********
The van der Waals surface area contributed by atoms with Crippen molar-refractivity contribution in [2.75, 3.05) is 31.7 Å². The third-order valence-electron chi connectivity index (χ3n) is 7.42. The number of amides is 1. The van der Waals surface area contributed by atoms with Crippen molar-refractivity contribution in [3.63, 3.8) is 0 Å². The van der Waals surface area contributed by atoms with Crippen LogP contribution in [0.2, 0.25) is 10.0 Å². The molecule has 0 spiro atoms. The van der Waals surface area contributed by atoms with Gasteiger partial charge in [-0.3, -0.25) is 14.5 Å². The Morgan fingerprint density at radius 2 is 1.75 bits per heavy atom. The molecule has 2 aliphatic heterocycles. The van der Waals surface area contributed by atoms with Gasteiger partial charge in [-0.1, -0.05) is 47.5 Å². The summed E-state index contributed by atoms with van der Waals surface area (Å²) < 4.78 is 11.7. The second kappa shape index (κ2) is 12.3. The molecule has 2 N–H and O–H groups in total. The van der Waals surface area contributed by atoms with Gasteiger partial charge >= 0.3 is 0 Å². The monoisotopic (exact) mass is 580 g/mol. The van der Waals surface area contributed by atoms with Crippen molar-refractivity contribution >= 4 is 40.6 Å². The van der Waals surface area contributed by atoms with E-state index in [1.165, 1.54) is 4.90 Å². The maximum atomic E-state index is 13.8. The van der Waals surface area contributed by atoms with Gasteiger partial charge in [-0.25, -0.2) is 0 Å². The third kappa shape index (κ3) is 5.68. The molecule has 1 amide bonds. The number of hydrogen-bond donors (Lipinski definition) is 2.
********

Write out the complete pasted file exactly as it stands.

The van der Waals surface area contributed by atoms with Crippen molar-refractivity contribution in [2.75, 3.05) is 31.7 Å². The third-order valence-electron chi connectivity index (χ3n) is 7.42. The number of amides is 1. The van der Waals surface area contributed by atoms with Crippen molar-refractivity contribution in [3.63, 3.8) is 0 Å². The van der Waals surface area contributed by atoms with Crippen LogP contribution in [0.2, 0.25) is 10.0 Å². The molecule has 0 spiro atoms. The van der Waals surface area contributed by atoms with Gasteiger partial charge in [-0.3, -0.25) is 14.5 Å². The Morgan fingerprint density at radius 2 is 1.75 bits per heavy atom. The molecule has 2 aliphatic heterocycles. The van der Waals surface area contributed by atoms with Gasteiger partial charge in [-0.1, -0.05) is 47.5 Å². The summed E-state index contributed by atoms with van der Waals surface area (Å²) < 4.78 is 11.7. The second kappa shape index (κ2) is 12.3. The molecule has 2 N–H and O–H groups in total. The van der Waals surface area contributed by atoms with Gasteiger partial charge >= 0.3 is 0 Å². The monoisotopic (exact) mass is 580 g/mol. The van der Waals surface area contributed by atoms with Crippen molar-refractivity contribution >= 4 is 40.6 Å². The van der Waals surface area contributed by atoms with E-state index in [1.165, 1.54) is 4.90 Å². The maximum atomic E-state index is 13.8. The van der Waals surface area contributed by atoms with Gasteiger partial charge in [-0.25, -0.2) is 0 Å². The third kappa shape index (κ3) is 5.68. The molecule has 1 amide bonds. The number of hydrogen-bond donors (Lipinski definition) is 2.